Households across the country received their first invitation in the mail to participate in the 2020 census on Thursday, but the coronavirus pandemic has pushed the Census Bureau to launch a coronavirus internal task force to “continuously monitor the situation nationwide.”
The pandemic, so far, hasn’t affected current operations. The bureau, for example, continues to carry out fieldwork for non-decennial surveys by phone in areas with an outbreak of COVID-19, the current strain of the coronavirus.
As of noon Thursday, the Centers for Disease Control and Prevention reported 1,215 COVID-19 cases in the United States.
“Our preparation and contingency planning centers on two key principles: The health and safety of our staff and the public is of the utmost consideration and importance,” the bureau said in a statement Wednesday. “We must fulfill our constitutional obligation to deliver the 2020 Census counts to the President of the United States on schedule, and we must adhere to our core task of counting everyone once, only once, and in the right place.”
But bureau officials say they’re prepared to adjust, on a community-by-community basis, plans to send enumerators to follow-up with households that don’t respond to the 2020 census questionnaire on their own.
“If we need to delay or discontinue nonresponse follow-up visits in a particular community, we will adapt our operation to ensure we get a complete and accurate count,” the bureau wrote.
While most non-response follow-up work will happen in mid-May, the bureau planned to begin work in some communities as early as April 9.
The bureau has stressed that internet and phone self-response options new to the 2020 Census have made it easier to get counted without personal contact.
“It has never been easier to respond on your own, whether online, over the phone or by mail — all without having to meet a census taker,” the bureau wrote.
Throughout non-response follow-up, households can continue to submit their 2020 questionnaires online, over the phone, or through the mail. Online and phone response will remain available through July 31.
Meanwhile, the bureau’s partnership specialists have begun to hold meetings and reach out to local partners over the phone and through teleconferences.
“The Census Bureau will closely follow guidance from public health authorities when conducting this operation, as we do when conducting all field operations,” the bureau wrote.
The Commerce Department’s inspector general, however, said in a memo Thursday that the bureau’s statements on modifying non-response follow-up “provided little explanation for contingency plans.”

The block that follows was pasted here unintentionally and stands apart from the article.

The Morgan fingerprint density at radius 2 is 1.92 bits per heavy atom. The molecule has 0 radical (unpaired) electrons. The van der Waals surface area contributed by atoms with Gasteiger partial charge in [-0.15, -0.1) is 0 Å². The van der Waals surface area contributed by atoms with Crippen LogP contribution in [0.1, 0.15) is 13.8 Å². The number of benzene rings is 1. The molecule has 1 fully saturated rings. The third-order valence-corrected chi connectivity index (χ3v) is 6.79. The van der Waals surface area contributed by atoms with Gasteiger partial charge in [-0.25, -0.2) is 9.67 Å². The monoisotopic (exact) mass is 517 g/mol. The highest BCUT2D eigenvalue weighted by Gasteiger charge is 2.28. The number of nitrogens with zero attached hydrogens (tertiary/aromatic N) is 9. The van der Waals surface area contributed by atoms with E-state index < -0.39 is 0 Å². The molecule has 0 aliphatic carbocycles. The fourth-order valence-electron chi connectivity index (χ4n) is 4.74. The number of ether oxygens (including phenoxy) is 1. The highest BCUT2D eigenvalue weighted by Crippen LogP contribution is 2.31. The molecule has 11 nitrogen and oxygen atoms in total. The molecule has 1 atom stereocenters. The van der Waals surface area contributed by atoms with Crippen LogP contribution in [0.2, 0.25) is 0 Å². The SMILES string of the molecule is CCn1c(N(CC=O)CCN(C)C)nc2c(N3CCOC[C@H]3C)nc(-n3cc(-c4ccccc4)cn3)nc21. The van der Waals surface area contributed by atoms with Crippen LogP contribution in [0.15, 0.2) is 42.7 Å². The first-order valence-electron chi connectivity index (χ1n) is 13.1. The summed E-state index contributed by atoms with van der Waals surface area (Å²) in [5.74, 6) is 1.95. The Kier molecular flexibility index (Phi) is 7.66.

“The 2020 Census kickoff coincides with a time of unprecedented turmoil and uncertainty, as the country is responding to an outbreak of respiratory disease caused by a coronavirus known as COVID-19,” Commerce IG Peggy Gustafson wrote in her memo to Census Bureau Director Steven Dillingham.
The memo asks for updates by March 20 on what plans the bureau has in place to fully conduct the 2020 Census during a major health crisis, as well as what plans it has to address a scenario where “social distancing” measures become more widespread “and households become reluctant, or refuse altogether, to engage with enumerators.”
Gustafson has also asked Dillingham for details about what training and protective equipment, if any, enumerators will receive to conduct their work.
Households that have yet to receive a 2020 census mailing will get one later this week or next week. The bureau expects all household will receive their first 2020 Census mailing by March 20.
Meanwhile, the Census Bureau, “out of an abundance of caution,” will now only livestream a decennial kickoff event in Atlanta scheduled Monday to announce the release of the first 2020 census response rates.
As the Census Bureau gears up to fight disinformation about the 2020 decennial count, House Democrats have introduced a bill that would make spreading this information a crime.
Violators of the Honest Census Communications Act, introduced Thursday by House Oversight and Reform Committee Chair Carolyn Maloney (D-N.Y.) and Rep. Anna Eshoo (D-Calif.) would face up to $11,000 and up to five years in prison for spreading knowingly false information to prevent others from participating in the census.
“America’s founders included the decennial Census in the Constitution because a representative democracy depends on an accurate count of its people,” Eshoo said in a statement. “The Honest Census Communications Act ensures that any attempt to intentionally spread lies about the once-in-a-decade count is met with severe consequences befitting such an egregious crime.”